At least 33 people have been arrested since Sept. 23, a day after a group of people were seen raising the flag, a rare public show of support for lesbian, gay, bisexual and transgender rights in the conservative Muslim country.
The public prosecutor announced an investigation after local media launched a highly critical campaign against those who raised the rainbow flag at a Mashrou’ Leila concert, a popular Lebanese alternative rock band whose lead singer is openly gay.
On Monday police arrested Ahmed Alaa and Sarah Hegazy, the latter being the first woman involved in such an incident in years, in relation to the case, their lawyer said.
They were both charged with "joining a group formed in contrary to the law" and "propagating that group’s idea". Hegazy faced a further charge of "promoting sexual deviancy and debauchery" and the Supreme State Security Prosecution ordered them detained for 15 days, lawyer Amr Mohamed told Reuters.
Two men had been arrested earlier in relation to the flag incident but one was released. The remaining arrests were unrelated to the incident but have all been over the perceived sexual orientation of the defendants and came after it.
At least 10 men were arrested between Sept. 28 – 30 and six others earlier that week, judicial sources said. All 16 went on trial on Sunday charged with "promoting sexual deviancy" and "debauchery," euphemisms for homosexuality. A verdict is due on Oct. 29.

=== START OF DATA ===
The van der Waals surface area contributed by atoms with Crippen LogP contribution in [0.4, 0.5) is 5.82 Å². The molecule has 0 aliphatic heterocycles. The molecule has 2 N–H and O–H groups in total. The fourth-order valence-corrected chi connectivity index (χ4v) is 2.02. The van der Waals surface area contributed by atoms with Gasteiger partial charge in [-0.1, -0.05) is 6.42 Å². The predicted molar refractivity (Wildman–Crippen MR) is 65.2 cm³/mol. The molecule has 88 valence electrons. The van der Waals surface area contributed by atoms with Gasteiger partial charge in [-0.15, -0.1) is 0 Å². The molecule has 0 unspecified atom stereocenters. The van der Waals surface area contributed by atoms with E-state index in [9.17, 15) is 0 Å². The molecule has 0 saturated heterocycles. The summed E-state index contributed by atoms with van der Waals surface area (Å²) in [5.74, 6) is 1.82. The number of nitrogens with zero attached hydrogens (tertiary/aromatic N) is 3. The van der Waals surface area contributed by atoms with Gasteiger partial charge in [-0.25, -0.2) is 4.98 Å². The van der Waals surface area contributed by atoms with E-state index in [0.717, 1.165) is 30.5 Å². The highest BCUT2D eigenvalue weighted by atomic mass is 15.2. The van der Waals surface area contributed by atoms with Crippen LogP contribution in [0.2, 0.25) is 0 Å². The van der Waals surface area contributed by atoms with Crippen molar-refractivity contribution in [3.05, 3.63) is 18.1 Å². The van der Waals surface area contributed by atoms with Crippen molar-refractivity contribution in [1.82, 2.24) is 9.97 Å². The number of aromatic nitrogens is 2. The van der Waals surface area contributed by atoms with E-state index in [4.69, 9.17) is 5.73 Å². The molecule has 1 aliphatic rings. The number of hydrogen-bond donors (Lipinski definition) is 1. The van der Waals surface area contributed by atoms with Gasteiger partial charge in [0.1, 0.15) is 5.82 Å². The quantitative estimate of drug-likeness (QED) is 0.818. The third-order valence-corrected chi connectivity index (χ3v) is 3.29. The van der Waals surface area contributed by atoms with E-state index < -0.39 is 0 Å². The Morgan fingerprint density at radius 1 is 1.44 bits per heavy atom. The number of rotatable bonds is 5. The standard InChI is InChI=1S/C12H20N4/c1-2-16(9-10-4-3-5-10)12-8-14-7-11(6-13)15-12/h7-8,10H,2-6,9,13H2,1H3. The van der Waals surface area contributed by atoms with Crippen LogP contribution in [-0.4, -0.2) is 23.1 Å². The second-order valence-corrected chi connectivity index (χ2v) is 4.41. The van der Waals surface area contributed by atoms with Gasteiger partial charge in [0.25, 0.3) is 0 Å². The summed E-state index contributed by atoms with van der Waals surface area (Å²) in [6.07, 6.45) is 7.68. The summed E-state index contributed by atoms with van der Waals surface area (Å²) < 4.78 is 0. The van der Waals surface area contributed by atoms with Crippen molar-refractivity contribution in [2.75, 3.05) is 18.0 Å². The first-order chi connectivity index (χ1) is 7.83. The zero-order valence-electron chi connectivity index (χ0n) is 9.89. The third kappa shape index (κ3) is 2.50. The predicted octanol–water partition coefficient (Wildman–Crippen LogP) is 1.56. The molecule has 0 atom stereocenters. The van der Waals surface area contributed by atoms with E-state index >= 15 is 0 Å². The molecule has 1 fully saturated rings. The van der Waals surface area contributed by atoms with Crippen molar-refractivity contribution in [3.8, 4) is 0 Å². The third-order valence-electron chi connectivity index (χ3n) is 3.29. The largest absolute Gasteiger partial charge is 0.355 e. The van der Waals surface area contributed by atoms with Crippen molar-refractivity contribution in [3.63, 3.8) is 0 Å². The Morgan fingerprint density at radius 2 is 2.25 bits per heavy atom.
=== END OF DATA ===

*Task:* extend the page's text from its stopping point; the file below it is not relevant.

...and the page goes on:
One man has been sentenced to six years in jail over similar charges.
Although homosexuality is not specifically outlawed in Egypt, it is a conservative society and discrimination is rife. Gay men are frequently arrested and typically charged with debauchery, immorality or blasphemy.
Those arrested are subjected to anal examinations to determine whether they have had gay sex, which rights groups Amnesty International and Human Rights Watch say amounts to torture.
Five such examinations have taken place, Amnesty International said on Monday. Judicial sources do not deny the examinations take place but say they are legally carried out and are not a form of abuse.
"In a matter of days the Egyptian security forces have rounded up dozens of people and carried out five anal examinations signaling a sharp escalation in the authorities’ efforts to persecute and intimidate members of the LGBTI community following the rainbow flag incident," said Najia Bounaim, North Africa Campaigns Director at Amnesty.